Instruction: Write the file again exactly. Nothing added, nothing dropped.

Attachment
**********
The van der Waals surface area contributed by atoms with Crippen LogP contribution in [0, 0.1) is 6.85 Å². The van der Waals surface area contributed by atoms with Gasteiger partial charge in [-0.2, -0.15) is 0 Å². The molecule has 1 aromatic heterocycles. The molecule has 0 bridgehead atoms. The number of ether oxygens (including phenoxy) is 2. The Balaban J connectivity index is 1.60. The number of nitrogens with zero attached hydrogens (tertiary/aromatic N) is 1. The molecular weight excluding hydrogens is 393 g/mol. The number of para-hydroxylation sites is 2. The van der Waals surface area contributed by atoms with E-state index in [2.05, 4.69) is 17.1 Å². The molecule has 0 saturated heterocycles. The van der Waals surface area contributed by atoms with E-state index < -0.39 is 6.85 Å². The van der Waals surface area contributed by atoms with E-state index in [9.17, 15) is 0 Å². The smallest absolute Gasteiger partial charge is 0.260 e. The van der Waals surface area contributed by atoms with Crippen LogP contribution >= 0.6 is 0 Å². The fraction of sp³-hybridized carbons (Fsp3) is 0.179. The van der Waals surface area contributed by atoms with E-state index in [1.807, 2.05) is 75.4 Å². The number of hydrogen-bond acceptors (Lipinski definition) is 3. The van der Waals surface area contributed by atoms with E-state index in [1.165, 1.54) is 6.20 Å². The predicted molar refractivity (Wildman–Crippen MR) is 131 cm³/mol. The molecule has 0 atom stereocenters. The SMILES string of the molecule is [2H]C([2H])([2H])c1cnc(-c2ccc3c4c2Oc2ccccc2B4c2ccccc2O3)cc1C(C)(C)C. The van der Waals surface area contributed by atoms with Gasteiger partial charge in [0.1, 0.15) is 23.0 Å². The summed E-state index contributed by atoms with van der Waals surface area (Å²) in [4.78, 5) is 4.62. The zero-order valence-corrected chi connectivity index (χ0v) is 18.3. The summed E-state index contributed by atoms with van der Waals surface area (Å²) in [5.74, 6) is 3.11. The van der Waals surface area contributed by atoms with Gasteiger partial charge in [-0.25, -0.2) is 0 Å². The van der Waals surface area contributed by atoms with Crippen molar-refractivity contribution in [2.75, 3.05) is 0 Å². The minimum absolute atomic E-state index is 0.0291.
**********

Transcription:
The van der Waals surface area contributed by atoms with Crippen LogP contribution in [0, 0.1) is 6.85 Å². The van der Waals surface area contributed by atoms with Gasteiger partial charge in [-0.2, -0.15) is 0 Å². The molecule has 1 aromatic heterocycles. The molecule has 0 bridgehead atoms. The number of ether oxygens (including phenoxy) is 2. The Balaban J connectivity index is 1.60. The number of nitrogens with zero attached hydrogens (tertiary/aromatic N) is 1. The molecular weight excluding hydrogens is 393 g/mol. The number of para-hydroxylation sites is 2. The van der Waals surface area contributed by atoms with E-state index in [2.05, 4.69) is 17.1 Å². The molecule has 0 saturated heterocycles. The van der Waals surface area contributed by atoms with E-state index < -0.39 is 6.85 Å². The van der Waals surface area contributed by atoms with E-state index in [9.17, 15) is 0 Å². The smallest absolute Gasteiger partial charge is 0.260 e. The van der Waals surface area contributed by atoms with Crippen LogP contribution >= 0.6 is 0 Å². The fraction of sp³-hybridized carbons (Fsp3) is 0.179. The van der Waals surface area contributed by atoms with E-state index in [1.807, 2.05) is 75.4 Å². The number of hydrogen-bond acceptors (Lipinski definition) is 3. The van der Waals surface area contributed by atoms with E-state index in [1.165, 1.54) is 6.20 Å². The predicted molar refractivity (Wildman–Crippen MR) is 131 cm³/mol. The molecule has 0 atom stereocenters. The SMILES string of the molecule is [2H]C([2H])([2H])c1cnc(-c2ccc3c4c2Oc2ccccc2B4c2ccccc2O3)cc1C(C)(C)C. The van der Waals surface area contributed by atoms with Gasteiger partial charge in [0.1, 0.15) is 23.0 Å². The summed E-state index contributed by atoms with van der Waals surface area (Å²) in [4.78, 5) is 4.62. The zero-order valence-corrected chi connectivity index (χ0v) is 18.3. The summed E-state index contributed by atoms with van der Waals surface area (Å²) in [5.74, 6) is 3.11. The van der Waals surface area contributed by atoms with Gasteiger partial charge in [-0.25, -0.2) is 0 Å². The van der Waals surface area contributed by atoms with Crippen molar-refractivity contribution in [2.75, 3.05) is 0 Å². The minimum absolute atomic E-state index is 0.0291.